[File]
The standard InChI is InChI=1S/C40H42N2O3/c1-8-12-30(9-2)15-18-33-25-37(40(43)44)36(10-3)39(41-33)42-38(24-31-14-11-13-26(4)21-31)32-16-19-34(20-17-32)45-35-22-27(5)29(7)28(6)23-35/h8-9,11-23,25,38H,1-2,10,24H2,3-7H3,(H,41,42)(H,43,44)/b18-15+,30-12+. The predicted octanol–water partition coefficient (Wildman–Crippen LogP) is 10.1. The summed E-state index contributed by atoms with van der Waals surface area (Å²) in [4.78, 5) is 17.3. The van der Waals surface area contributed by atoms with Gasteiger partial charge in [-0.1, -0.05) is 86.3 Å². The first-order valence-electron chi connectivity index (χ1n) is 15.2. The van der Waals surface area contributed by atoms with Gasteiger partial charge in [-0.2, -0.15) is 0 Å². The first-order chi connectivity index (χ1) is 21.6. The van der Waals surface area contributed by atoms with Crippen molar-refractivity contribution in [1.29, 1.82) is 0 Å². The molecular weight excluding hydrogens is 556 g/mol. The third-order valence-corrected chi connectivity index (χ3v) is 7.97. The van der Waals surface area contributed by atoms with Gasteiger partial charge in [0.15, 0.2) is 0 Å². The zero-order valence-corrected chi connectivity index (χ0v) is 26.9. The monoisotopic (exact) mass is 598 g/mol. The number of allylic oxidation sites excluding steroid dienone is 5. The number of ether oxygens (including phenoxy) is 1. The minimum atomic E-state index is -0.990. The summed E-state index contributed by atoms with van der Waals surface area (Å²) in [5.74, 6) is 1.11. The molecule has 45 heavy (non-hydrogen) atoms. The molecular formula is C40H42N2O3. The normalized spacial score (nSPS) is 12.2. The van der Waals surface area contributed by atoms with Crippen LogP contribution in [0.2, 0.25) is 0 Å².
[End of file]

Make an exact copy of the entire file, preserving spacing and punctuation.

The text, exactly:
The standard InChI is InChI=1S/C40H42N2O3/c1-8-12-30(9-2)15-18-33-25-37(40(43)44)36(10-3)39(41-33)42-38(24-31-14-11-13-26(4)21-31)32-16-19-34(20-17-32)45-35-22-27(5)29(7)28(6)23-35/h8-9,11-23,25,38H,1-2,10,24H2,3-7H3,(H,41,42)(H,43,44)/b18-15+,30-12+. The predicted octanol–water partition coefficient (Wildman–Crippen LogP) is 10.1. The summed E-state index contributed by atoms with van der Waals surface area (Å²) in [4.78, 5) is 17.3. The van der Waals surface area contributed by atoms with Gasteiger partial charge in [-0.1, -0.05) is 86.3 Å². The first-order valence-electron chi connectivity index (χ1n) is 15.2. The van der Waals surface area contributed by atoms with Gasteiger partial charge in [-0.2, -0.15) is 0 Å². The first-order chi connectivity index (χ1) is 21.6. The van der Waals surface area contributed by atoms with Crippen molar-refractivity contribution in [1.29, 1.82) is 0 Å². The molecular weight excluding hydrogens is 556 g/mol. The third-order valence-corrected chi connectivity index (χ3v) is 7.97. The van der Waals surface area contributed by atoms with Gasteiger partial charge in [0.15, 0.2) is 0 Å². The zero-order valence-corrected chi connectivity index (χ0v) is 26.9. The monoisotopic (exact) mass is 598 g/mol. The number of allylic oxidation sites excluding steroid dienone is 5. The number of ether oxygens (including phenoxy) is 1. The minimum atomic E-state index is -0.990. The summed E-state index contributed by atoms with van der Waals surface area (Å²) in [5.74, 6) is 1.11. The molecule has 45 heavy (non-hydrogen) atoms. The molecular formula is C40H42N2O3. The normalized spacial score (nSPS) is 12.2. The van der Waals surface area contributed by atoms with Crippen LogP contribution in [0.2, 0.25) is 0 Å².